The effect of grain size on river delta process and morphology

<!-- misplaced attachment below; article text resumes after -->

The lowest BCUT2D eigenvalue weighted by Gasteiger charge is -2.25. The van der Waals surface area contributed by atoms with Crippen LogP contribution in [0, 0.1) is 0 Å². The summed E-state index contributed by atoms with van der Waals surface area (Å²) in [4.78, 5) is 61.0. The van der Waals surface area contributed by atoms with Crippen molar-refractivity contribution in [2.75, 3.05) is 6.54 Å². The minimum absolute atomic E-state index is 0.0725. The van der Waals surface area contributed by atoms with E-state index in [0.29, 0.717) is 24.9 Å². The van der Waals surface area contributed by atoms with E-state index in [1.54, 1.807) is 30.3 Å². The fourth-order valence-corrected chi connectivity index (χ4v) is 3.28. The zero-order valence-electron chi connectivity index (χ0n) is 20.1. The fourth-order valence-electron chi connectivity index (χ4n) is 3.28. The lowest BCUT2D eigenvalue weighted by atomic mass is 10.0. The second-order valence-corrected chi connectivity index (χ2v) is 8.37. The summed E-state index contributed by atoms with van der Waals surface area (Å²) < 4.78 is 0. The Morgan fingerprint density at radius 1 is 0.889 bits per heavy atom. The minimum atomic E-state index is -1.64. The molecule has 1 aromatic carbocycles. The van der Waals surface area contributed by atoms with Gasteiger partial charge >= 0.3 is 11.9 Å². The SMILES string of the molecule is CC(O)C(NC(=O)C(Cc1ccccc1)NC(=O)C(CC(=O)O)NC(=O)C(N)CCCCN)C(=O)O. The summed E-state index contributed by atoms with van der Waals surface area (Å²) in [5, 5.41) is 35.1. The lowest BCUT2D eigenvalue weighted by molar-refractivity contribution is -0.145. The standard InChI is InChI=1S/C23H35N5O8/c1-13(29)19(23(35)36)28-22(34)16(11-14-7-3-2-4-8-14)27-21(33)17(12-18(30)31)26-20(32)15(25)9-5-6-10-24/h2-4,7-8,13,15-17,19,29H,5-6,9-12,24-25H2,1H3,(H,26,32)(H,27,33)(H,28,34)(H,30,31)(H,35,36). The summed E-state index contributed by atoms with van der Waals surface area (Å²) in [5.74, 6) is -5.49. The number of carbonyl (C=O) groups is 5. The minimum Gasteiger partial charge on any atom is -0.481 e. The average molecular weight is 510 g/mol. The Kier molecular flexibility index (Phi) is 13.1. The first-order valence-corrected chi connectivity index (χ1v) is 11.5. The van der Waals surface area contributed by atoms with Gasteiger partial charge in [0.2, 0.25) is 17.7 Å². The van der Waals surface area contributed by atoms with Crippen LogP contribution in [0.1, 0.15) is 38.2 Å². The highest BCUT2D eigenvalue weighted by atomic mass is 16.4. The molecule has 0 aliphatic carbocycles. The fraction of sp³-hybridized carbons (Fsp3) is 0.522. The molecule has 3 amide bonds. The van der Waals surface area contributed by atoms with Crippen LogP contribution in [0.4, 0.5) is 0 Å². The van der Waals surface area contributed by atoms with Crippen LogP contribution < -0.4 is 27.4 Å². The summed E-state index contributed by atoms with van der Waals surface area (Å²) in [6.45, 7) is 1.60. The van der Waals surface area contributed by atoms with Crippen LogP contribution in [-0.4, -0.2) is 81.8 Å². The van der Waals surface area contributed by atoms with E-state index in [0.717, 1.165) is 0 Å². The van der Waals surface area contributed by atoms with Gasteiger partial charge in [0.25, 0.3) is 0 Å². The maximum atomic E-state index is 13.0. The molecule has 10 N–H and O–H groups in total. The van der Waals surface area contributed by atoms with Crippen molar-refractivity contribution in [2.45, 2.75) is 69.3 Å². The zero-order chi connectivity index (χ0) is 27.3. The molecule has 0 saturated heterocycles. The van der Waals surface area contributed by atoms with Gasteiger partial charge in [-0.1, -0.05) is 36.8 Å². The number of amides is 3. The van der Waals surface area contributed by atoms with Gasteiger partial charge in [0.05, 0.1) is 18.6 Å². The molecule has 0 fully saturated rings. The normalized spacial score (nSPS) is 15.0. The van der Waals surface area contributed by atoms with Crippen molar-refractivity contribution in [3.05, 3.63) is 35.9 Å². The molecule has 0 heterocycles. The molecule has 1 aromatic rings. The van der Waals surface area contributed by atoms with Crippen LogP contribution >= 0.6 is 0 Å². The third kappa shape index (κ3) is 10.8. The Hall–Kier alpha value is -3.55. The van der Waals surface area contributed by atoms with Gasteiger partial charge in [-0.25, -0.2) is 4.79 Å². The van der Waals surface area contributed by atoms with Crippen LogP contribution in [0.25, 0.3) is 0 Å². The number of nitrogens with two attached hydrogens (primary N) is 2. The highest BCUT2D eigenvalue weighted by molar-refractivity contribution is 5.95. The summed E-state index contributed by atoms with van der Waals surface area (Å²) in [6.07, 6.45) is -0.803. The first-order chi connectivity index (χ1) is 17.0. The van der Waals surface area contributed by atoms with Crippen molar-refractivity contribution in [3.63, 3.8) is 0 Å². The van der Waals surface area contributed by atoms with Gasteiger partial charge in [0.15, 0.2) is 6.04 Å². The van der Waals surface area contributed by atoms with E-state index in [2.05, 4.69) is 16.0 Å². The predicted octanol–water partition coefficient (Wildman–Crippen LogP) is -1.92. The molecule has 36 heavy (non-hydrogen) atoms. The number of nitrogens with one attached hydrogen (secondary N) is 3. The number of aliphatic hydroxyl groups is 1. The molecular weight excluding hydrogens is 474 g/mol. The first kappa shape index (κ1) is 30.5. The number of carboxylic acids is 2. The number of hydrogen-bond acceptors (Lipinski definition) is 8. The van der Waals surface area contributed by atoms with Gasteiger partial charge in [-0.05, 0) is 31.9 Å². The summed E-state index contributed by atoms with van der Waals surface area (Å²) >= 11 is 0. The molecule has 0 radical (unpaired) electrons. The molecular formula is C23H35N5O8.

Delta morphology is traditionally explained by differences in fluvial energy and wave and tidal energy. However, deltas influenced by similar ratios of river to marine energy can display strikingly different morphologies. Other variables, such as grain size of the sediment load delivered to the delta, influence delta morphology, but these models are largely qualitative leaving many questions unanswered. To better understand how grain size modifies deltaic processes and morphologies I conducted 33 numerical modeling experiments and quantified the effects produced by different grain sizes. In these 33 runs I change the median (0.01 - 1 mm), standard deviation (0.1 - 3 φ), and skewness (-0.7 - 0.7) of the incoming grain-size distribution. The model setup includes a river carrying constant discharge entering a standing body of water devoid of tides, waves, and sea-level change. The results show that delta morphology undergoes a transition as median grain size and standard deviation increase while changing skewness has little effect. At small median grain size and standard deviation, deltas have elongate planform morphologies with sinuous shorelines characterized by shallow topset gradients ranging from 1 x 10-4 to 3 x 10-4, and by 1 - 8 stable active channels. At large median grain size and standard deviation, deltas transition to semi-circular planform morphologies with smooth shorelines characterized by steeper topset gradients ranging from 1 x 10-3 to 2 x 10-3, and by 14 - 16 mobile channels. The change in delta morphology can be morphodynamically linked to changes in grain size. As grain size increases delta morphology transitions from elongate to semi-circular because the average topset gradient increases. For a given set of flow conditions, larger grain sizes require a steeper topset gradient to mobilize and transport. The average topset gradient reaches a dynamic equilibrium through time. This requires that, per unit length of seaward progradation, deltas with steeper gradients have higher vertical sedimentation rates. Higher sedimentation rates, in turn, perch the channel above the surrounding floodplain (so-called `super-elevation'), resulting in unstable channels that frequently avulse and create periods of overbank flow. The overbank flow is more erosive because the steeper gradient causes higher shear stresses on the floodplain, which creates more channels. More channels reduce the average water and sediment discharge at a given channel mouth, which creates time scales for mouth bar formation in coarse-grained deltas that are longer than the avulsion time scale. This effectively suppresses the process of bifurcation around river mouth bars in coarse-grained deltas, which in turn creates semi-circular morphologies with smooth shorelines as channels avulse across the topset. On the other hand, the finest-grained (i.e. mud) deltas have low topset gradients and fewer channels. The high water and sediment discharge per channel, coupled with the slow settling velocity of mud, advects the sediment far from channel mouths, which in turn creates mouth bar growth and avulsion time scales that are longer than the delta life. This creates an elongate delta as stable channels prograde basinward. Deltas with intermediate grain sizes have nearly equal avulsion and bifurcation time scales, creating roughly semi-circular shapes but with significant shoreline roughness where mouth bars form.